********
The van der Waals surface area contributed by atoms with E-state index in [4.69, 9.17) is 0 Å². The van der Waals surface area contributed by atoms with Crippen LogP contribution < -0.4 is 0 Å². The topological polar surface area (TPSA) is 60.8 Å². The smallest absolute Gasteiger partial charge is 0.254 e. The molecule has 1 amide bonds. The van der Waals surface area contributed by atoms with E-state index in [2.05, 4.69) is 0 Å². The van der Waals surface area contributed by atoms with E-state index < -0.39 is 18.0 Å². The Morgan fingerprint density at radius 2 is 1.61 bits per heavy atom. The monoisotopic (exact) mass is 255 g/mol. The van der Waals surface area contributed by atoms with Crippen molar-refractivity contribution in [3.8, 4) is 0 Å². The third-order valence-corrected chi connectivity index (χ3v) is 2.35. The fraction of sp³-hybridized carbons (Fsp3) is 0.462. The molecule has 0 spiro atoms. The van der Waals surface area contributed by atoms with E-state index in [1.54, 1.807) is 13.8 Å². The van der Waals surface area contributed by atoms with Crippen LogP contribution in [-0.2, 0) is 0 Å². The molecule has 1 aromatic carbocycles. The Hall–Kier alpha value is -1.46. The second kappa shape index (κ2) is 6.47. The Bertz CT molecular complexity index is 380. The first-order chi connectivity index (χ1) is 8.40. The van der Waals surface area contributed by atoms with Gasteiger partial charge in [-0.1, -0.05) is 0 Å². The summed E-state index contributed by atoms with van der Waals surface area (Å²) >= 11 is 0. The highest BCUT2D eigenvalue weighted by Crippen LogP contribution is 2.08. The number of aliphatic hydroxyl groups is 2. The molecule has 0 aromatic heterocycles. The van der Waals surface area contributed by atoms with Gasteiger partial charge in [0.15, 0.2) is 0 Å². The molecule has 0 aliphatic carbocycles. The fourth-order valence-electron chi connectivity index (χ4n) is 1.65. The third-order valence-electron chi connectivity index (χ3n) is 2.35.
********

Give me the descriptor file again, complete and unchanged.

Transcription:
The van der Waals surface area contributed by atoms with E-state index in [4.69, 9.17) is 0 Å². The van der Waals surface area contributed by atoms with Crippen LogP contribution < -0.4 is 0 Å². The topological polar surface area (TPSA) is 60.8 Å². The smallest absolute Gasteiger partial charge is 0.254 e. The molecule has 1 amide bonds. The van der Waals surface area contributed by atoms with E-state index in [2.05, 4.69) is 0 Å². The van der Waals surface area contributed by atoms with E-state index < -0.39 is 18.0 Å². The Morgan fingerprint density at radius 2 is 1.61 bits per heavy atom. The monoisotopic (exact) mass is 255 g/mol. The van der Waals surface area contributed by atoms with Crippen molar-refractivity contribution in [3.8, 4) is 0 Å². The third-order valence-corrected chi connectivity index (χ3v) is 2.35. The fraction of sp³-hybridized carbons (Fsp3) is 0.462. The molecule has 0 spiro atoms. The van der Waals surface area contributed by atoms with E-state index in [1.54, 1.807) is 13.8 Å². The van der Waals surface area contributed by atoms with Crippen LogP contribution in [-0.2, 0) is 0 Å². The molecule has 1 aromatic carbocycles. The Hall–Kier alpha value is -1.46. The second kappa shape index (κ2) is 6.47. The Bertz CT molecular complexity index is 380. The first-order chi connectivity index (χ1) is 8.40. The van der Waals surface area contributed by atoms with Gasteiger partial charge in [-0.1, -0.05) is 0 Å². The summed E-state index contributed by atoms with van der Waals surface area (Å²) >= 11 is 0. The highest BCUT2D eigenvalue weighted by Crippen LogP contribution is 2.08. The number of aliphatic hydroxyl groups is 2. The molecule has 0 aromatic heterocycles. The van der Waals surface area contributed by atoms with Gasteiger partial charge in [0.15, 0.2) is 0 Å². The molecule has 0 aliphatic carbocycles. The fourth-order valence-electron chi connectivity index (χ4n) is 1.65. The third-order valence-electron chi connectivity index (χ3n) is 2.35.